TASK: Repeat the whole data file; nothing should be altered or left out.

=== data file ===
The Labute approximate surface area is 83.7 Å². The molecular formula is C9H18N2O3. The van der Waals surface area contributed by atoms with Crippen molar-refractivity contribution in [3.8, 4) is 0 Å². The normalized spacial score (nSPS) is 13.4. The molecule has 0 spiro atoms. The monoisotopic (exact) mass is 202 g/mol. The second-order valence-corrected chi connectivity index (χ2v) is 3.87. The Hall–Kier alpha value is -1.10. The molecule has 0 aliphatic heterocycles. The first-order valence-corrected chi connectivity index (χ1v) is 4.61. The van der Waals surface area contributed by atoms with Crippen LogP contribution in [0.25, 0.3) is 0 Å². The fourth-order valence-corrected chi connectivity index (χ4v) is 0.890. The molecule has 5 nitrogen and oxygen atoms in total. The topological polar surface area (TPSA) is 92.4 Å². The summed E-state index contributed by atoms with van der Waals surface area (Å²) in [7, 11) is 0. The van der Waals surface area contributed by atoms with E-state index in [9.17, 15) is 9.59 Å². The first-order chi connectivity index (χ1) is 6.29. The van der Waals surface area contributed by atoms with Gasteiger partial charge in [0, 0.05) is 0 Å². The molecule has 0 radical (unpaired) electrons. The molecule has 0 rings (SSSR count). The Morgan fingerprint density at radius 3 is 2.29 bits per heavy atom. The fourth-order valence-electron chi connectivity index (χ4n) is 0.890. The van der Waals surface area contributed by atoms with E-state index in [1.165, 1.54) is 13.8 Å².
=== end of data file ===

The Labute approximate surface area is 83.7 Å². The molecular formula is C9H18N2O3. The van der Waals surface area contributed by atoms with Crippen molar-refractivity contribution in [3.8, 4) is 0 Å². The normalized spacial score (nSPS) is 13.4. The molecule has 0 spiro atoms. The monoisotopic (exact) mass is 202 g/mol. The second-order valence-corrected chi connectivity index (χ2v) is 3.87. The Hall–Kier alpha value is -1.10. The molecule has 0 aliphatic heterocycles. The first-order valence-corrected chi connectivity index (χ1v) is 4.61. The van der Waals surface area contributed by atoms with Crippen LogP contribution in [0.25, 0.3) is 0 Å². The fourth-order valence-corrected chi connectivity index (χ4v) is 0.890. The molecule has 5 nitrogen and oxygen atoms in total. The topological polar surface area (TPSA) is 92.4 Å². The summed E-state index contributed by atoms with van der Waals surface area (Å²) in [7, 11) is 0. The van der Waals surface area contributed by atoms with E-state index in [9.17, 15) is 9.59 Å². The first-order chi connectivity index (χ1) is 6.29. The van der Waals surface area contributed by atoms with Gasteiger partial charge in [0, 0.05) is 0 Å². The molecule has 0 radical (unpaired) electrons. The molecule has 0 rings (SSSR count). The Morgan fingerprint density at radius 3 is 2.29 bits per heavy atom. The fourth-order valence-electron chi connectivity index (χ4n) is 0.890. The van der Waals surface area contributed by atoms with E-state index in [1.165, 1.54) is 13.8 Å².